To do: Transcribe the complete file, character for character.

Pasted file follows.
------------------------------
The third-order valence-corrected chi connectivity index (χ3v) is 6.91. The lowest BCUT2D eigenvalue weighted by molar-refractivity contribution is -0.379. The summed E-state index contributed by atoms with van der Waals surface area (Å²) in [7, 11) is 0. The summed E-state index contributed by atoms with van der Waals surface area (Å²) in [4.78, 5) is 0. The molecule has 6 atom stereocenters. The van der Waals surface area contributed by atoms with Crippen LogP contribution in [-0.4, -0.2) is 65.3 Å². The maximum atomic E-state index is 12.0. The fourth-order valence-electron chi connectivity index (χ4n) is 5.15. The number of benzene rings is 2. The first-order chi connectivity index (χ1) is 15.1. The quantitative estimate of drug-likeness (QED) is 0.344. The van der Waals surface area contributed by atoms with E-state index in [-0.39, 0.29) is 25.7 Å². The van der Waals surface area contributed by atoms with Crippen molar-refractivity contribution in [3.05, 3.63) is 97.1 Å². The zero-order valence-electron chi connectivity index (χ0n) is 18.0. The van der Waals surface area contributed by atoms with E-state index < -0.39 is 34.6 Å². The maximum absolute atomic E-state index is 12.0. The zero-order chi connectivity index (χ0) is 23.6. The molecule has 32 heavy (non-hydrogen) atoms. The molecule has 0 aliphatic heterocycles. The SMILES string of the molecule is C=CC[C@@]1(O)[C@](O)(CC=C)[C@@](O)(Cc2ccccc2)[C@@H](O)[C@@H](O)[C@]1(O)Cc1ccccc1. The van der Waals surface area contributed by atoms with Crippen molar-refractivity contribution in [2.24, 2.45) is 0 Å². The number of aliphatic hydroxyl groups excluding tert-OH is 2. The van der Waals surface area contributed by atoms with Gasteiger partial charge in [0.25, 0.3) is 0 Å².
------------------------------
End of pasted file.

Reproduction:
The third-order valence-corrected chi connectivity index (χ3v) is 6.91. The lowest BCUT2D eigenvalue weighted by molar-refractivity contribution is -0.379. The summed E-state index contributed by atoms with van der Waals surface area (Å²) in [7, 11) is 0. The summed E-state index contributed by atoms with van der Waals surface area (Å²) in [4.78, 5) is 0. The molecule has 6 atom stereocenters. The van der Waals surface area contributed by atoms with Crippen LogP contribution in [-0.4, -0.2) is 65.3 Å². The maximum atomic E-state index is 12.0. The fourth-order valence-electron chi connectivity index (χ4n) is 5.15. The number of benzene rings is 2. The first-order chi connectivity index (χ1) is 15.1. The quantitative estimate of drug-likeness (QED) is 0.344. The van der Waals surface area contributed by atoms with E-state index in [-0.39, 0.29) is 25.7 Å². The van der Waals surface area contributed by atoms with Crippen molar-refractivity contribution in [3.05, 3.63) is 97.1 Å². The zero-order valence-electron chi connectivity index (χ0n) is 18.0. The van der Waals surface area contributed by atoms with E-state index < -0.39 is 34.6 Å². The maximum absolute atomic E-state index is 12.0. The zero-order chi connectivity index (χ0) is 23.6. The molecule has 32 heavy (non-hydrogen) atoms. The molecule has 0 aliphatic heterocycles. The SMILES string of the molecule is C=CC[C@@]1(O)[C@](O)(CC=C)[C@@](O)(Cc2ccccc2)[C@@H](O)[C@@H](O)[C@]1(O)Cc1ccccc1. The van der Waals surface area contributed by atoms with Crippen molar-refractivity contribution in [2.24, 2.45) is 0 Å². The number of aliphatic hydroxyl groups excluding tert-OH is 2. The van der Waals surface area contributed by atoms with Gasteiger partial charge in [0.25, 0.3) is 0 Å².